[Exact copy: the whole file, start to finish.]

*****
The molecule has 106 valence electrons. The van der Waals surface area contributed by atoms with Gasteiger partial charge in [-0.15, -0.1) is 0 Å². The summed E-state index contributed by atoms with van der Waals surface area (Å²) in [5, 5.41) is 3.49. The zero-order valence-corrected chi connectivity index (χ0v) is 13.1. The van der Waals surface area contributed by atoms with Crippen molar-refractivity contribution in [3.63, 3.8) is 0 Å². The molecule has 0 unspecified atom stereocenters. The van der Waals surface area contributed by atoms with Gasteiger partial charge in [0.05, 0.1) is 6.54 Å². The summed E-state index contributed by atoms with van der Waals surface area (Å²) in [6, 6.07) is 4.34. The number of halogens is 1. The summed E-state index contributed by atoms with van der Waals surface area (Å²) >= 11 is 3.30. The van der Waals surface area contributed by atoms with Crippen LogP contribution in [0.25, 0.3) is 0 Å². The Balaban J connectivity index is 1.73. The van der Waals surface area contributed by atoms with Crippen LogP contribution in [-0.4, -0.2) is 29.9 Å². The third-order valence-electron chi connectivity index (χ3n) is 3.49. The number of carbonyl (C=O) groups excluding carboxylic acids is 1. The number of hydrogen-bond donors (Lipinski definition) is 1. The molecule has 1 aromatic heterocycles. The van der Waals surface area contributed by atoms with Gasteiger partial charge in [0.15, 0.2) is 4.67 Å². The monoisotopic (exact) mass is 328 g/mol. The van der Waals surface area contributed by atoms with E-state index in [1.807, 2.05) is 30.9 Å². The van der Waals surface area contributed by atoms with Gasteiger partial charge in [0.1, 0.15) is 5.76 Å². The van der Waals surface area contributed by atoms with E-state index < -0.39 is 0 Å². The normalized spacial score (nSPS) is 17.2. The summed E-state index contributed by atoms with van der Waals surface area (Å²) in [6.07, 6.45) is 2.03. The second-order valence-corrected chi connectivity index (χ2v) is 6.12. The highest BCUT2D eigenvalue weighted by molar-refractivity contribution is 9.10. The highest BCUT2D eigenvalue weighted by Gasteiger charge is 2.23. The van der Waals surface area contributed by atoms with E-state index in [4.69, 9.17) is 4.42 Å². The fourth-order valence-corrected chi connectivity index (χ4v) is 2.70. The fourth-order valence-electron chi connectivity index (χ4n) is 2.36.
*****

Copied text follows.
The molecule has 106 valence electrons. The van der Waals surface area contributed by atoms with Gasteiger partial charge in [-0.15, -0.1) is 0 Å². The summed E-state index contributed by atoms with van der Waals surface area (Å²) in [5, 5.41) is 3.49. The zero-order valence-corrected chi connectivity index (χ0v) is 13.1. The van der Waals surface area contributed by atoms with Crippen molar-refractivity contribution in [3.63, 3.8) is 0 Å². The molecule has 0 unspecified atom stereocenters. The van der Waals surface area contributed by atoms with Gasteiger partial charge in [0.05, 0.1) is 6.54 Å². The summed E-state index contributed by atoms with van der Waals surface area (Å²) in [6, 6.07) is 4.34. The number of halogens is 1. The summed E-state index contributed by atoms with van der Waals surface area (Å²) >= 11 is 3.30. The van der Waals surface area contributed by atoms with Crippen LogP contribution in [0.25, 0.3) is 0 Å². The Balaban J connectivity index is 1.73. The van der Waals surface area contributed by atoms with Crippen LogP contribution in [-0.4, -0.2) is 29.9 Å². The third-order valence-electron chi connectivity index (χ3n) is 3.49. The number of carbonyl (C=O) groups excluding carboxylic acids is 1. The number of hydrogen-bond donors (Lipinski definition) is 1. The molecule has 1 aromatic heterocycles. The van der Waals surface area contributed by atoms with Gasteiger partial charge in [0.15, 0.2) is 4.67 Å². The monoisotopic (exact) mass is 328 g/mol. The van der Waals surface area contributed by atoms with E-state index in [1.807, 2.05) is 30.9 Å². The van der Waals surface area contributed by atoms with Gasteiger partial charge in [0.1, 0.15) is 5.76 Å². The van der Waals surface area contributed by atoms with E-state index < -0.39 is 0 Å². The normalized spacial score (nSPS) is 17.2. The summed E-state index contributed by atoms with van der Waals surface area (Å²) in [6.07, 6.45) is 2.03. The second-order valence-corrected chi connectivity index (χ2v) is 6.12. The highest BCUT2D eigenvalue weighted by molar-refractivity contribution is 9.10. The highest BCUT2D eigenvalue weighted by Gasteiger charge is 2.23. The van der Waals surface area contributed by atoms with E-state index in [4.69, 9.17) is 4.42 Å². The fourth-order valence-corrected chi connectivity index (χ4v) is 2.70. The fourth-order valence-electron chi connectivity index (χ4n) is 2.36.